Tuesday, May 10, 2011

The Silent Governess


Olivia Keene is fleeing her own secret. She never intended to overhear his.

But now that she has, what is Lord Bradley to do with her? He cannot let her go, for were the truth to get out, he would lose everything -- his reputation, his inheritance, his very home.

He gives Miss Keene little choice but to accept a post at Brightwell Court, where he can make certain she does not spread what she heard. Keeping an eye on the young woman as she cares for the children, he finds himself drawn to her, even as he struggles against the growing attraction. The clever Miss Keene is definitely hiding something.

Moving, mysterious, and romantic, The Silent Governess takes readers inside the intriguing life of a nineteenth-century governess in an English manor house where all is not as it appears.

My Review:

Stunning! I get breathless just thinking about how good this is! I grieved when it was over.

Klassen has an exquisite command of the English language and she isn't afraid to use it. Rich descriptions paint a vivid picture and carry the reader away into an Austen-like setting. "The autumn air was crisp, the wood a colorful fresco of flaming brown and orange beechwood trees..." (p.96) Doesn't that conjure up a reaction in all your senses? I can smell the musty scent of decaying leaves, hear them rustling under the children's feet, see the brilliant colours in contrast to the blue sky...It's passages like these that elevate Klassen's writing into the sublime.

In case you haven't guessed by now -- I LOVED this book, as I have every other one this author has written. Her characters are richly developed, the plot is complex and full of surprises and the romance --- be still my heart! How can you resist a man such as this:

"She stretched her legs out before her, and Edward glimpsed a sliver of stocking and tapered ankle. He averted his gaze. He was not a man to sneak a look at a woman's leg." (p.177)

But the course to true-love is never straight and Klassen sends her hero and heroine along a very crooked, perilous road indeed! And every moment of their romance is to be savored and copious scenes to be read over for the sheer thrill of it!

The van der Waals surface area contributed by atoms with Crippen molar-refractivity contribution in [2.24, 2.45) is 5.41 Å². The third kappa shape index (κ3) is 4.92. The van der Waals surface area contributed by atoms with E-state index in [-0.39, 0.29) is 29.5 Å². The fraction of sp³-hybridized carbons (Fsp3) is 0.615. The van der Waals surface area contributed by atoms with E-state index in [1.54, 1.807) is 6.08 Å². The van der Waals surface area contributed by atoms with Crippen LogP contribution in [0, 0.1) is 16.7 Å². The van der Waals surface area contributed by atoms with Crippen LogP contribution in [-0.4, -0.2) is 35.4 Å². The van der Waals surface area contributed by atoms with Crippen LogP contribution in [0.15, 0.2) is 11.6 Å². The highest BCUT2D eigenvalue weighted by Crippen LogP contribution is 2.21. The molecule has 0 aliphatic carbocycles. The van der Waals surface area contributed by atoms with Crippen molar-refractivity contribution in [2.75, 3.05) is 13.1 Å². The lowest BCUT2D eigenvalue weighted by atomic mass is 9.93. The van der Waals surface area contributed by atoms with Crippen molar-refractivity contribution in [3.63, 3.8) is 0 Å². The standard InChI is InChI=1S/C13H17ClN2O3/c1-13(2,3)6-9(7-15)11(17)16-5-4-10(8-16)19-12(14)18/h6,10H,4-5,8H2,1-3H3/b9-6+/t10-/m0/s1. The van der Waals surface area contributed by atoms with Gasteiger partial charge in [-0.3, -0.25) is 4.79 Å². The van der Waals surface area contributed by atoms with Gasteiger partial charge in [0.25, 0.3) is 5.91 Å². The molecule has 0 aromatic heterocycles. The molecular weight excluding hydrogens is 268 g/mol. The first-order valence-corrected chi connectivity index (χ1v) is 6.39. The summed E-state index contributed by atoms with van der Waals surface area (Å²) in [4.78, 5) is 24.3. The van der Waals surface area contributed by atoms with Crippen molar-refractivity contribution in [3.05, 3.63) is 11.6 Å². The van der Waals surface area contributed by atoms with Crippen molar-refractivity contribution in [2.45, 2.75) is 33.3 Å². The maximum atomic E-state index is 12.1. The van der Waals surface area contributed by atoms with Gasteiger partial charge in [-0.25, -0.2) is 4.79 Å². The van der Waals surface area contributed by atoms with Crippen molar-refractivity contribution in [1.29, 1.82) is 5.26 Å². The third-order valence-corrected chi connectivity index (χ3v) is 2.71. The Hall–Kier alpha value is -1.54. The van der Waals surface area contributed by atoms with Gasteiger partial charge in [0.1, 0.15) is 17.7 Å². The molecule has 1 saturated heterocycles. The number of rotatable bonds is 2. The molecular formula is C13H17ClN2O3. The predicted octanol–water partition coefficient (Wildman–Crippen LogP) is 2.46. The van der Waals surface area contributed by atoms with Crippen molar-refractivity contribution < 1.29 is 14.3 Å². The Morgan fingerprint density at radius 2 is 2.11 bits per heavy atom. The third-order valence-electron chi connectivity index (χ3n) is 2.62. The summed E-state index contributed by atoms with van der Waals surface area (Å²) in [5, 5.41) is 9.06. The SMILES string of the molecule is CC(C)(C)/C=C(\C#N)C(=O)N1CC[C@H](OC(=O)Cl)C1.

Klassen's bio says that she loves "all things -- Jane -- Jane Eyre and Jane Austen" and I certainly got a feel for that and yet her own distinctive voice is not lost in similarities. Rather she has crafted a unique epic of her own that will be cherished by fans for years to come.


  1. Love your review, Kav! :)

    By the way, I got When All My Dreams Come True yesterday!! Thank you so much!!


  2. This is definitely a book I loved! It was very big and that is one thing I enjoy in a book:) Julie has a different way of writing and I felt very much like I was in that time period. Good research!

    I also received LFY in PEI and I am itching to read it. Have to finish a review book first though:D

  3. Hey Amber and Charity, glad your books arrived. Happy reading!

  4. I loved this book, too! (I know. Now, there's a surprise.) And I agree, the writing is simply beautiful. I haven't ead "Girl in the Gatehouse" yet, but I can't wait.

  5. Hey Lorna,
    I read Girl in the Gatehouse and I think I liked it better than this one! Very well written:)

  6. I absolutely loved this one when I read it last year. One of my favorites of the entire year. I'll have to say I liked The Silent Governess better than Girl in the Gatehouse.

  7. I'm not sure I can pick a favourite between Girl in the Gatehouse and The Silent Governess. They both have a bit of a different feel to them. Gatehouse is almost Gothic in the classical sense while Governess is more Austenish. But I have to say that the subplots in this one are incredibly intricate and surprising in places and I loved the romantic need.

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